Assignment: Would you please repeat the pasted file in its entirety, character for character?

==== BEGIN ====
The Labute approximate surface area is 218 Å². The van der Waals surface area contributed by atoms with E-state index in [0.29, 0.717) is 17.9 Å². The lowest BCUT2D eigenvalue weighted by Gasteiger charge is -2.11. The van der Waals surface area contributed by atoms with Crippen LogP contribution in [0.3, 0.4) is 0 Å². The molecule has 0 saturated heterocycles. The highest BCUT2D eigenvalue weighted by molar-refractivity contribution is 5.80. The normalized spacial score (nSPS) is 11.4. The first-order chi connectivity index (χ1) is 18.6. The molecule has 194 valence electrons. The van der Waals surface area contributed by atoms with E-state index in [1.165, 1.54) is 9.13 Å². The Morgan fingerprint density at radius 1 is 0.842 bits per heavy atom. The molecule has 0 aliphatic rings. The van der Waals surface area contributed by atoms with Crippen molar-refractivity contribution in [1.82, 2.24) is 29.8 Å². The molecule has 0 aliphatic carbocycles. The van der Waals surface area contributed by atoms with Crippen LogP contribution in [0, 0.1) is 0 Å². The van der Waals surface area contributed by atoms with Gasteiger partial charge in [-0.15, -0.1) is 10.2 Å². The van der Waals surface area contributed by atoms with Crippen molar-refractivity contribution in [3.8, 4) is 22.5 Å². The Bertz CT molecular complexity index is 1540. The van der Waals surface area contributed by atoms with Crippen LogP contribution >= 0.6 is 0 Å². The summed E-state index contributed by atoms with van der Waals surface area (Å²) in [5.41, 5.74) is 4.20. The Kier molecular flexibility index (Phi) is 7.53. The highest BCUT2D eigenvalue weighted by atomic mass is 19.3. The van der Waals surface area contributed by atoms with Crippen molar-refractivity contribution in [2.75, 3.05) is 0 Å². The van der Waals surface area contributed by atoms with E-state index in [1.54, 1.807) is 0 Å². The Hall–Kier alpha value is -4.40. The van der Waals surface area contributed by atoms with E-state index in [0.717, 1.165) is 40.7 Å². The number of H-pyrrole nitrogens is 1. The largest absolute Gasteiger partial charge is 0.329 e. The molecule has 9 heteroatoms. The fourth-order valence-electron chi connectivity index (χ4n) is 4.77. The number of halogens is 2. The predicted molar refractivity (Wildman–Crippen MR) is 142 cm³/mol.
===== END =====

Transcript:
The Labute approximate surface area is 218 Å². The van der Waals surface area contributed by atoms with E-state index in [0.29, 0.717) is 17.9 Å². The lowest BCUT2D eigenvalue weighted by Gasteiger charge is -2.11. The van der Waals surface area contributed by atoms with Crippen LogP contribution in [0.3, 0.4) is 0 Å². The molecule has 0 saturated heterocycles. The highest BCUT2D eigenvalue weighted by molar-refractivity contribution is 5.80. The normalized spacial score (nSPS) is 11.4. The first-order chi connectivity index (χ1) is 18.6. The molecule has 194 valence electrons. The van der Waals surface area contributed by atoms with E-state index in [1.165, 1.54) is 9.13 Å². The Morgan fingerprint density at radius 1 is 0.842 bits per heavy atom. The molecule has 0 aliphatic rings. The van der Waals surface area contributed by atoms with Crippen molar-refractivity contribution in [1.82, 2.24) is 29.8 Å². The molecule has 0 aliphatic carbocycles. The van der Waals surface area contributed by atoms with Crippen LogP contribution in [0, 0.1) is 0 Å². The van der Waals surface area contributed by atoms with Gasteiger partial charge in [-0.15, -0.1) is 10.2 Å². The van der Waals surface area contributed by atoms with Crippen molar-refractivity contribution in [3.8, 4) is 22.5 Å². The Bertz CT molecular complexity index is 1540. The van der Waals surface area contributed by atoms with Crippen LogP contribution >= 0.6 is 0 Å². The summed E-state index contributed by atoms with van der Waals surface area (Å²) in [5.41, 5.74) is 4.20. The Kier molecular flexibility index (Phi) is 7.53. The highest BCUT2D eigenvalue weighted by atomic mass is 19.3. The van der Waals surface area contributed by atoms with Crippen molar-refractivity contribution in [2.75, 3.05) is 0 Å². The van der Waals surface area contributed by atoms with E-state index in [1.54, 1.807) is 0 Å². The Hall–Kier alpha value is -4.40. The van der Waals surface area contributed by atoms with E-state index in [0.717, 1.165) is 40.7 Å². The number of H-pyrrole nitrogens is 1. The largest absolute Gasteiger partial charge is 0.329 e. The molecule has 9 heteroatoms. The fourth-order valence-electron chi connectivity index (χ4n) is 4.77. The number of halogens is 2. The predicted molar refractivity (Wildman–Crippen MR) is 142 cm³/mol.